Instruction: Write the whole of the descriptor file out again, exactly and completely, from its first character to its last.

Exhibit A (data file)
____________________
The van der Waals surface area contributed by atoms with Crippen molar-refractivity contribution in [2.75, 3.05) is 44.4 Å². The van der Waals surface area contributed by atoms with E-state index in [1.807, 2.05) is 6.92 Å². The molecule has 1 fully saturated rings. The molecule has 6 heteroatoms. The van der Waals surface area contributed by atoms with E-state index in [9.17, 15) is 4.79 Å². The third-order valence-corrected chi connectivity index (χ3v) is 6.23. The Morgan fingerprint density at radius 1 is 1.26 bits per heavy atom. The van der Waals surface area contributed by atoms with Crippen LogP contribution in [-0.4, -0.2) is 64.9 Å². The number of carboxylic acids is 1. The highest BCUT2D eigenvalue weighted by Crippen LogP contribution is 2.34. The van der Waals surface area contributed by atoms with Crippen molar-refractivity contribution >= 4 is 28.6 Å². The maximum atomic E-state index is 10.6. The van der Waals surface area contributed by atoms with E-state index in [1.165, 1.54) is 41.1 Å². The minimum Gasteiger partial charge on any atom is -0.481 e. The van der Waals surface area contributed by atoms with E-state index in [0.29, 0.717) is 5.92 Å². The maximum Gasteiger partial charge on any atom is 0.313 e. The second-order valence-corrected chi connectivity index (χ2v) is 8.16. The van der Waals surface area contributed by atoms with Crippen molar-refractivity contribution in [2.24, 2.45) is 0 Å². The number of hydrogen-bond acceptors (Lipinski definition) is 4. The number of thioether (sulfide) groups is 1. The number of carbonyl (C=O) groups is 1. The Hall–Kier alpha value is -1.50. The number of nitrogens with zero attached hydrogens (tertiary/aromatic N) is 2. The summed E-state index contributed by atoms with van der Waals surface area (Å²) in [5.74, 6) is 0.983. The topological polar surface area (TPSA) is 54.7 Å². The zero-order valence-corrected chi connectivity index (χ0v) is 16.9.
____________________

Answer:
The van der Waals surface area contributed by atoms with Crippen molar-refractivity contribution in [2.75, 3.05) is 44.4 Å². The van der Waals surface area contributed by atoms with E-state index in [1.807, 2.05) is 6.92 Å². The molecule has 1 fully saturated rings. The molecule has 6 heteroatoms. The van der Waals surface area contributed by atoms with E-state index in [9.17, 15) is 4.79 Å². The third-order valence-corrected chi connectivity index (χ3v) is 6.23. The Morgan fingerprint density at radius 1 is 1.26 bits per heavy atom. The van der Waals surface area contributed by atoms with Crippen LogP contribution in [-0.4, -0.2) is 64.9 Å². The number of carboxylic acids is 1. The highest BCUT2D eigenvalue weighted by Crippen LogP contribution is 2.34. The van der Waals surface area contributed by atoms with Crippen molar-refractivity contribution >= 4 is 28.6 Å². The maximum atomic E-state index is 10.6. The van der Waals surface area contributed by atoms with E-state index in [1.165, 1.54) is 41.1 Å². The minimum Gasteiger partial charge on any atom is -0.481 e. The van der Waals surface area contributed by atoms with E-state index in [0.29, 0.717) is 5.92 Å². The maximum Gasteiger partial charge on any atom is 0.313 e. The second-order valence-corrected chi connectivity index (χ2v) is 8.16. The van der Waals surface area contributed by atoms with Crippen molar-refractivity contribution in [2.24, 2.45) is 0 Å². The number of hydrogen-bond acceptors (Lipinski definition) is 4. The number of thioether (sulfide) groups is 1. The number of carbonyl (C=O) groups is 1. The Hall–Kier alpha value is -1.50. The number of nitrogens with zero attached hydrogens (tertiary/aromatic N) is 2. The summed E-state index contributed by atoms with van der Waals surface area (Å²) in [5.74, 6) is 0.983. The topological polar surface area (TPSA) is 54.7 Å². The zero-order valence-corrected chi connectivity index (χ0v) is 16.9.